Love Island star says he was embarrassed to be released from football club – but it’s ‘nothing to be ashamed of’

The day that Love Island winner Finley Tapp parted company with his childhood club – MK Dons – he cried.

He was 19 and his career was over before it had really taken off, or so he thought.

Having played in the academy at Milton Keynes from the age of eight and having received his pro contract at 18, he thought he’d made it. He was on his way to a long, successful, glittering career as a professional footballer.

He was part of the lucky 1% who make it. Except he wasn’t and the meeting to tell him his dreams were over took less than 10 minutes.

“I was gutted. My dad was working next door and I just pulled up in the drive and I just couldn’t say to him ‘it’s done’,” he says.

“All the young boys had the same meeting that day. It was one-in-one-out and we all congregated in the dressing room. It was my turn to go in and it was just a case of ‘we’re not looking to have you next year’.

“‘We don’t think you’re ready to push on into the first team, you need to get some experience under your belt playing men’s football’. But as soon as he said that they didn’t want me next year I just shut off.

“You don’t want to hear the reasons, it was just ‘they don’t want me’. It was tough, it was the toughest period I’ve had in my life and I’m only 23.

“All of my school pals haven’t even started their careers yet, they’re at uni, or doing apprenticeships or whatever and I’ve already hit such a hurdle at just 19 – it’s difficult to deal with.”

Finley now uses his platform as a Love Island winner, Instagram influencer with over a million followers and former pro footballer who’s been through the rejection process recently to mentor youth players in football clubs.

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He feels clubs could do more to encourage academy players to at least think about what they might want to do if they don’t make the cut.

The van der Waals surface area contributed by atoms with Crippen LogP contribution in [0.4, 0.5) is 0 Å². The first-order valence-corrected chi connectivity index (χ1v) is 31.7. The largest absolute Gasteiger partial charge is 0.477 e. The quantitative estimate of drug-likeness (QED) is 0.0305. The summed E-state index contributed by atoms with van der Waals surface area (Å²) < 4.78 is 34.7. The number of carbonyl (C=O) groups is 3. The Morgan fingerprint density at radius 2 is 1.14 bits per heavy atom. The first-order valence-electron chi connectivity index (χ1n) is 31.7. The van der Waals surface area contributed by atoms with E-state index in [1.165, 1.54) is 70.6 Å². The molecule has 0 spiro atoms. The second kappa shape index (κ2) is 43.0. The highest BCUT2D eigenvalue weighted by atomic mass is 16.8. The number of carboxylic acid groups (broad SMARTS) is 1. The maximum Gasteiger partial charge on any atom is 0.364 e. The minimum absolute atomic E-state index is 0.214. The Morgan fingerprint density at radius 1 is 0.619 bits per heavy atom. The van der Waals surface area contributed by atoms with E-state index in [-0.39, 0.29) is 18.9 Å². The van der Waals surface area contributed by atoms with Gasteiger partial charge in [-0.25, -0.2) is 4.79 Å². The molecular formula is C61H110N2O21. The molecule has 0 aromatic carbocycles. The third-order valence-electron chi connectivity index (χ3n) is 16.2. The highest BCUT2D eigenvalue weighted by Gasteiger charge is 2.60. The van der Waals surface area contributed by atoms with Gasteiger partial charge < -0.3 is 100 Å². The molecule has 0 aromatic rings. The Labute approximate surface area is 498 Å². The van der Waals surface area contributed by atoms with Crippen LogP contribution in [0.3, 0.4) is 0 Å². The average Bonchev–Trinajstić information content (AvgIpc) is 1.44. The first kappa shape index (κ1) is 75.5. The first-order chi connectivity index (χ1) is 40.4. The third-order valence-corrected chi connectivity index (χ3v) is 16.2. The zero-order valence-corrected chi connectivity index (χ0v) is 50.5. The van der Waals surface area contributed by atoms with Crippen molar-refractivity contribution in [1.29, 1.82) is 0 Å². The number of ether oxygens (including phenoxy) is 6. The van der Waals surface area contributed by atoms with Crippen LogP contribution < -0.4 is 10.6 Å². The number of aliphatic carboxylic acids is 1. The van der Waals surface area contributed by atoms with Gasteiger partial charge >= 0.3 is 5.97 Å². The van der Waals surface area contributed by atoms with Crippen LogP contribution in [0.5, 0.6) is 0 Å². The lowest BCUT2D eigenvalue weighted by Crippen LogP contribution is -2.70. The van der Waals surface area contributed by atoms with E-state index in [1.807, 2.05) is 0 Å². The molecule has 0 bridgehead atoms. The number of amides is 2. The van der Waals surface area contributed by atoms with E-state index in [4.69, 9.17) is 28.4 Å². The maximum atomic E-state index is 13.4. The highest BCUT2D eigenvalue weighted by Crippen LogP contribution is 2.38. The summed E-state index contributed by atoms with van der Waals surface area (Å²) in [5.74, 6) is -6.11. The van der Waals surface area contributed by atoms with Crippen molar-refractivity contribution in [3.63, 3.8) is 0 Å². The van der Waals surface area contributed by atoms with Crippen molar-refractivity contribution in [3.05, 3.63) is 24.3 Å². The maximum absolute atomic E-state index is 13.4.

“I didn’t want to go in there as a bitter person that didn’t make it but it’s important to say to these boys that it’s only a small percentage that do make it and it’s never too early to prepare yourself for the worst outcome, whether that’s injury or getting released,” he says.

“It’s about what’s next, what do I go into? What other things can earn me a career? I wish there was more in place preparing boys for the backup option. That’s massively important.”

While there are guidelines in place for clubs to have a duty of care to the young players that they drop from their programmes, Finley thinks there could be more aftercare.

“With Love Island we had a welfare officer checking up on us. It almost became annoying it was that persistent, it was ‘are you ok? If you need anything contact us’, so whether that could be something clubs could do, have a welfare officer not connected to the coaching staff.”

He admits he was hugely embarrassed to be released from his club, he couldn’t tell his friends face to face: “People know you as, ‘Oh there’s Finn, he plays football’ – it’s hard because your news is everyone’s news.

“It’s nothing to be ashamed of because the percentages are so small, everyone goes through it, but it’s like they’re going to know I don’t play football and I’m going to seem like a failure. I think that’s a stigma we need to shake off.

“That one set back isn’t a failed mission, it’s just a little set back and you can go in any direction you want.”